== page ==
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Japanese investors decry Kenya's unclear trade laws

In Summary

• Japan’s exports to Kenya stood at $898 million last year a 17.8 per cent increase from 2017, according to Jetro’s statistics.

President Uhuru Kenyatta with Japan Premier Shinzo Abe after the closing ceremony of TICAD 6 in Nairobi on August 28.
President Uhuru Kenyatta with Japan Premier Shinzo Abe after the closing ceremony of TICAD 6 in Nairobi on August 28.

Lack of clear communication on policy, regulation and legislation changes are frustrating Japanese investors in Nairobi, Japan External Trade Organisation has said.

Speaking to foreign journalists at the headquarters in Tokyo on Tuesday, deputy director, Middle East and Africa division Sawaka Takazaki said companies fear the risk involved with the poor communication or implementation of new laws, thus affecting Japan’s trade policy.

Elections are also a major challenge, especially when they become violent and create instability, thus affecting these companies’ profits,” Sawaka said.

 

Jetro’s senior director for global strategy for Africa Makoto Matsumura, however, noted that Ken Invest has helped Japanese companies to interpret some of the policy changes in the country,unlike the Kenya chamber of commerce.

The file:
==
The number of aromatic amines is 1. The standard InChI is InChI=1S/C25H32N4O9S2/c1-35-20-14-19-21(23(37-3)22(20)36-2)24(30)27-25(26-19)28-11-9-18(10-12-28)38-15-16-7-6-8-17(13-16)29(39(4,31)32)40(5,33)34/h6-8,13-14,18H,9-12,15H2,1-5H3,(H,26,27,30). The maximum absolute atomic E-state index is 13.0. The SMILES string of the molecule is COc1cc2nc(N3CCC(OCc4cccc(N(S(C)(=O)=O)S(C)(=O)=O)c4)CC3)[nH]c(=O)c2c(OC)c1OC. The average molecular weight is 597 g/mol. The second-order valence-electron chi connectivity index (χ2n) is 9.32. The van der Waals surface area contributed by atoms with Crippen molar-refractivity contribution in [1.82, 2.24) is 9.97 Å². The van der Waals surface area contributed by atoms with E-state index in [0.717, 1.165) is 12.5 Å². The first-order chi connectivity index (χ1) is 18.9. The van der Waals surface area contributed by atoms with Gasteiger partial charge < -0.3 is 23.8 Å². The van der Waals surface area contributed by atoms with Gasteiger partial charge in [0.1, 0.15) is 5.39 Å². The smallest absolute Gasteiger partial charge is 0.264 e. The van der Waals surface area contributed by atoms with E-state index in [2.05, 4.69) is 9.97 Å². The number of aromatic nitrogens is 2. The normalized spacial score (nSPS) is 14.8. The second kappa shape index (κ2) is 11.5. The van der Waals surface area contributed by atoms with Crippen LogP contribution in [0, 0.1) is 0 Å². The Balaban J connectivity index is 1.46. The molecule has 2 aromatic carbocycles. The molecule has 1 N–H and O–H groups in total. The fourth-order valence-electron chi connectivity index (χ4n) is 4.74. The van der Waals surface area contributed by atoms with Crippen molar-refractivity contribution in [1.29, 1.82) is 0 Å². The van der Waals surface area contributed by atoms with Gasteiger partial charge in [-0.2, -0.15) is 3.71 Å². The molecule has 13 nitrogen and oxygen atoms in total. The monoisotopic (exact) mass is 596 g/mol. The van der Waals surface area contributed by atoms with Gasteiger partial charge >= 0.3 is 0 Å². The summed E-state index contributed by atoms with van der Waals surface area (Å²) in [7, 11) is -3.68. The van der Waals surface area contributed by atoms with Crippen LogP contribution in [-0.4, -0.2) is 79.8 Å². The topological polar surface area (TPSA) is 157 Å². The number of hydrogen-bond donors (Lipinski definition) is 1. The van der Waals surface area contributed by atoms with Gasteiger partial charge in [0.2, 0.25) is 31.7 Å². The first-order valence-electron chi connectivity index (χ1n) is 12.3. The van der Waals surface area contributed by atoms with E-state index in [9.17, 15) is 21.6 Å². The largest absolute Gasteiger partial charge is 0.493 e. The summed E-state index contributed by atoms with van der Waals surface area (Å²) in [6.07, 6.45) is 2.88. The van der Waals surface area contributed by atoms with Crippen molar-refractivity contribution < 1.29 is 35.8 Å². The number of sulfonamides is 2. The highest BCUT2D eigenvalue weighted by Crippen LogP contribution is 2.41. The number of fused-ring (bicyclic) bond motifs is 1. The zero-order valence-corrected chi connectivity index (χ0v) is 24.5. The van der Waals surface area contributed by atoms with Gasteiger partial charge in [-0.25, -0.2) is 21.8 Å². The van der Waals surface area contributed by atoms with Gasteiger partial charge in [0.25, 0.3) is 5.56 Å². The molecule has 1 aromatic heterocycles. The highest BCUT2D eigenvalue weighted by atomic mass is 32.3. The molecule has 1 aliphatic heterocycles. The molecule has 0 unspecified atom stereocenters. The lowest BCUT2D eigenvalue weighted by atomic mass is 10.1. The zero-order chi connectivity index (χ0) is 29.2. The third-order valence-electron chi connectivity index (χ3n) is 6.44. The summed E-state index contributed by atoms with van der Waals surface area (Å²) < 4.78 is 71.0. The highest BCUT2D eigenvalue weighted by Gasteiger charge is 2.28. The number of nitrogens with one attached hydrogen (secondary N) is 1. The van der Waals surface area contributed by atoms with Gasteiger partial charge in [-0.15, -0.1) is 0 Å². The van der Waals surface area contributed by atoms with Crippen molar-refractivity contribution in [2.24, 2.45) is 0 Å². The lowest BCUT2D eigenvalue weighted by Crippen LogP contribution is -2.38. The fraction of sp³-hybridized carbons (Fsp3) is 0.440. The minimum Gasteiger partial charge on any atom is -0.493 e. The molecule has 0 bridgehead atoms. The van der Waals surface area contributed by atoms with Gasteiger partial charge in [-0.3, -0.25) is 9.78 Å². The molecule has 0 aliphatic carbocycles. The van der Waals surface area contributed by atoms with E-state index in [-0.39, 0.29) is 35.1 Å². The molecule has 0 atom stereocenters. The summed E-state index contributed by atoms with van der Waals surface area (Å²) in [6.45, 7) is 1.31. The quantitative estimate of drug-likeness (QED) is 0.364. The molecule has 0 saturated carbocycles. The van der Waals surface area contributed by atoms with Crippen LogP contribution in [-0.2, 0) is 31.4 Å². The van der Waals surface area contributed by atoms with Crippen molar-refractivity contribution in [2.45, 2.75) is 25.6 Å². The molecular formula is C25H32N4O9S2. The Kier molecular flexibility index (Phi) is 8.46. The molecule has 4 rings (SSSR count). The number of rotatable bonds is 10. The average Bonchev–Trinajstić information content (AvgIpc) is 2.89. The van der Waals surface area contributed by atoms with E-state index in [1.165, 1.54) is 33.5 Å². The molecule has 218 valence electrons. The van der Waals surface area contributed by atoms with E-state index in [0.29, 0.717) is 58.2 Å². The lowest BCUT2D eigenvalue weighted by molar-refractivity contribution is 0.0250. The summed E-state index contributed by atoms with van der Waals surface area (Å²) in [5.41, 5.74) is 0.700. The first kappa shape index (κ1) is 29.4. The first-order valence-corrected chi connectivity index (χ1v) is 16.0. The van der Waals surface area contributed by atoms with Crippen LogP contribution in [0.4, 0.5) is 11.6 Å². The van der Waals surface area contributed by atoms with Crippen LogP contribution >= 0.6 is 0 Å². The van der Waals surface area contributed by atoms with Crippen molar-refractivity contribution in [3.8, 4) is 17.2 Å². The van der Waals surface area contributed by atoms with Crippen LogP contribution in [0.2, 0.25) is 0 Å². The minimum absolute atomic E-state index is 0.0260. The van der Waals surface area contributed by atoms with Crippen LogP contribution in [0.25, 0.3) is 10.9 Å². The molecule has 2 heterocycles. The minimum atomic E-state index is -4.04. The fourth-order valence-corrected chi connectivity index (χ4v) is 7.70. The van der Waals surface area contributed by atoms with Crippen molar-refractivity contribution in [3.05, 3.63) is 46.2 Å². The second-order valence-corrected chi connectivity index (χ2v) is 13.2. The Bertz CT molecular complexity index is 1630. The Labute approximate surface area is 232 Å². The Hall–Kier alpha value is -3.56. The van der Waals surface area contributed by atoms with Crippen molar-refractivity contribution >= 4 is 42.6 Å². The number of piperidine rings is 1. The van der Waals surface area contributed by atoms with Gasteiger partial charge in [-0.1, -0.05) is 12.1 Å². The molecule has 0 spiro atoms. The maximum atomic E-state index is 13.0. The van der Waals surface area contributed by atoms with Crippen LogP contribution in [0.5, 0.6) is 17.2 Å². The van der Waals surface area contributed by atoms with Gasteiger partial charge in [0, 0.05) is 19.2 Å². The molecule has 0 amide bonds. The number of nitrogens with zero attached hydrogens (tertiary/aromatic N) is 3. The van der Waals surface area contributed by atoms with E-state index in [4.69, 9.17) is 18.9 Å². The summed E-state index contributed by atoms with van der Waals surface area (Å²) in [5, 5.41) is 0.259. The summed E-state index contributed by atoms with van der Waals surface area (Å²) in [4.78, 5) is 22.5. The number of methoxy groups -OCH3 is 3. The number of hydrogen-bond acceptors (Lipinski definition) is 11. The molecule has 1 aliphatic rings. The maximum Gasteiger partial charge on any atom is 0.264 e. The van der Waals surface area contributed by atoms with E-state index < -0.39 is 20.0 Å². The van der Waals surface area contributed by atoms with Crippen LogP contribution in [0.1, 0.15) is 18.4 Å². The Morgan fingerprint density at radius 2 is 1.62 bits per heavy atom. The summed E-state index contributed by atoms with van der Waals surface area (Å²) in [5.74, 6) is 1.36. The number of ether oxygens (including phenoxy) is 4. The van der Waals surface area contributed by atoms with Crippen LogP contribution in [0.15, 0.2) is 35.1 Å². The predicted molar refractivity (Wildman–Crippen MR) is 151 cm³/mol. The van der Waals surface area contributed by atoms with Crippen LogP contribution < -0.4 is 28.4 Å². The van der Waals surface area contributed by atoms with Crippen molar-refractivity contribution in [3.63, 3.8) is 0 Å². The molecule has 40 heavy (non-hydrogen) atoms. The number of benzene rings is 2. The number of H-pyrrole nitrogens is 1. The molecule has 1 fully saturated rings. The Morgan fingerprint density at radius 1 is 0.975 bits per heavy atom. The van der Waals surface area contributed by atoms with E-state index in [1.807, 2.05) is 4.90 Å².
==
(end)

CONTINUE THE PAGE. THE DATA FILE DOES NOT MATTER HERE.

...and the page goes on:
Among the other challenges flagged as investment risks in Kenya and Africa include financing or foreign exchange, social and political instability, hiring and human resource, poor infrastructure and trade regulation.

Professor Kenichi Ono of the National Graduate Institute for Policy Studies separately said power outages, which are common in Kenya, in sub-Saharan Africa have pushed some companies to countries such as Morocco.

This is a risk companies don’t want to take, especially in production and manufacturing,” he said.

Japan’s exports to Kenya stood at $898 million last year a 17.8 per cent increase from 2017, according to Jetro’s statistics.

The trade deficit, however, remains wide. For instance in 2016, when Kenya hosted the first Tokyo International Conference on International Development in Africa, exports to Japan were Sh6.34 billion (cut flower, tea, coffee, fish fillet, nuts, ) compared to Sh80.7 billion imports ( car, truck, steel, machinery).

Kenya, alongside South Africa and Egypt, are Japan’s main importers (second hand vehicles, ships, machinery, iron and steel, electrical machinery and sea food).